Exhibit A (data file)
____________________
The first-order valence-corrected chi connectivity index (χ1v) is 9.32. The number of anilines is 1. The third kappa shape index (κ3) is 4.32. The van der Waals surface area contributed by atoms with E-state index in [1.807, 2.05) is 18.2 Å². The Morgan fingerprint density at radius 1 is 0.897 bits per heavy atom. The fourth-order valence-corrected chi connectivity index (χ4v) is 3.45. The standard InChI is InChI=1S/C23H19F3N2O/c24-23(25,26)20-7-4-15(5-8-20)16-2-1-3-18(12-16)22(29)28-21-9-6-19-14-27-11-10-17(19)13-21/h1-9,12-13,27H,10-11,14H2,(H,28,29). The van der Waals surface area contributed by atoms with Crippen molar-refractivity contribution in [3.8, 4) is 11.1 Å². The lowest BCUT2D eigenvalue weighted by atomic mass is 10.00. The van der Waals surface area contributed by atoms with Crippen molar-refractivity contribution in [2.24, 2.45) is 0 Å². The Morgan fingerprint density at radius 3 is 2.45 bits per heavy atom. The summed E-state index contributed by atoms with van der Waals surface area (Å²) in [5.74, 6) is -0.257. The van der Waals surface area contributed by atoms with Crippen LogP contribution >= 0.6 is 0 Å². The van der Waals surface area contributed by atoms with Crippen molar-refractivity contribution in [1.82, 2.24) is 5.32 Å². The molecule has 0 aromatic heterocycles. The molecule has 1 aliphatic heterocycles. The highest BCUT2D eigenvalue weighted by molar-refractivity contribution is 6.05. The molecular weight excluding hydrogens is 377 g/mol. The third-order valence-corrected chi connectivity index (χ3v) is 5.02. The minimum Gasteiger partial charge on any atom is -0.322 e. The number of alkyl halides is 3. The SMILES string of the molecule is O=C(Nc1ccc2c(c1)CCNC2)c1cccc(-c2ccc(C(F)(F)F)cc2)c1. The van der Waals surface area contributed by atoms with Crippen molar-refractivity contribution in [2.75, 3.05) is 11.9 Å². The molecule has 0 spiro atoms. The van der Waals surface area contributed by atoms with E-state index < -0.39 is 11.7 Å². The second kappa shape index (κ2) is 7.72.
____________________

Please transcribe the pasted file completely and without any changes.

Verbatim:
The first-order valence-corrected chi connectivity index (χ1v) is 9.32. The number of anilines is 1. The third kappa shape index (κ3) is 4.32. The van der Waals surface area contributed by atoms with E-state index in [1.807, 2.05) is 18.2 Å². The Morgan fingerprint density at radius 1 is 0.897 bits per heavy atom. The fourth-order valence-corrected chi connectivity index (χ4v) is 3.45. The standard InChI is InChI=1S/C23H19F3N2O/c24-23(25,26)20-7-4-15(5-8-20)16-2-1-3-18(12-16)22(29)28-21-9-6-19-14-27-11-10-17(19)13-21/h1-9,12-13,27H,10-11,14H2,(H,28,29). The van der Waals surface area contributed by atoms with Crippen molar-refractivity contribution in [3.8, 4) is 11.1 Å². The lowest BCUT2D eigenvalue weighted by atomic mass is 10.00. The van der Waals surface area contributed by atoms with Crippen molar-refractivity contribution in [2.24, 2.45) is 0 Å². The Morgan fingerprint density at radius 3 is 2.45 bits per heavy atom. The summed E-state index contributed by atoms with van der Waals surface area (Å²) in [5.74, 6) is -0.257. The van der Waals surface area contributed by atoms with Crippen LogP contribution >= 0.6 is 0 Å². The van der Waals surface area contributed by atoms with Crippen molar-refractivity contribution in [1.82, 2.24) is 5.32 Å². The molecule has 0 aromatic heterocycles. The molecule has 1 aliphatic heterocycles. The highest BCUT2D eigenvalue weighted by molar-refractivity contribution is 6.05. The molecular weight excluding hydrogens is 377 g/mol. The third-order valence-corrected chi connectivity index (χ3v) is 5.02. The minimum Gasteiger partial charge on any atom is -0.322 e. The number of alkyl halides is 3. The SMILES string of the molecule is O=C(Nc1ccc2c(c1)CCNC2)c1cccc(-c2ccc(C(F)(F)F)cc2)c1. The van der Waals surface area contributed by atoms with Crippen molar-refractivity contribution in [2.75, 3.05) is 11.9 Å². The molecule has 0 spiro atoms. The van der Waals surface area contributed by atoms with E-state index < -0.39 is 11.7 Å². The second kappa shape index (κ2) is 7.72.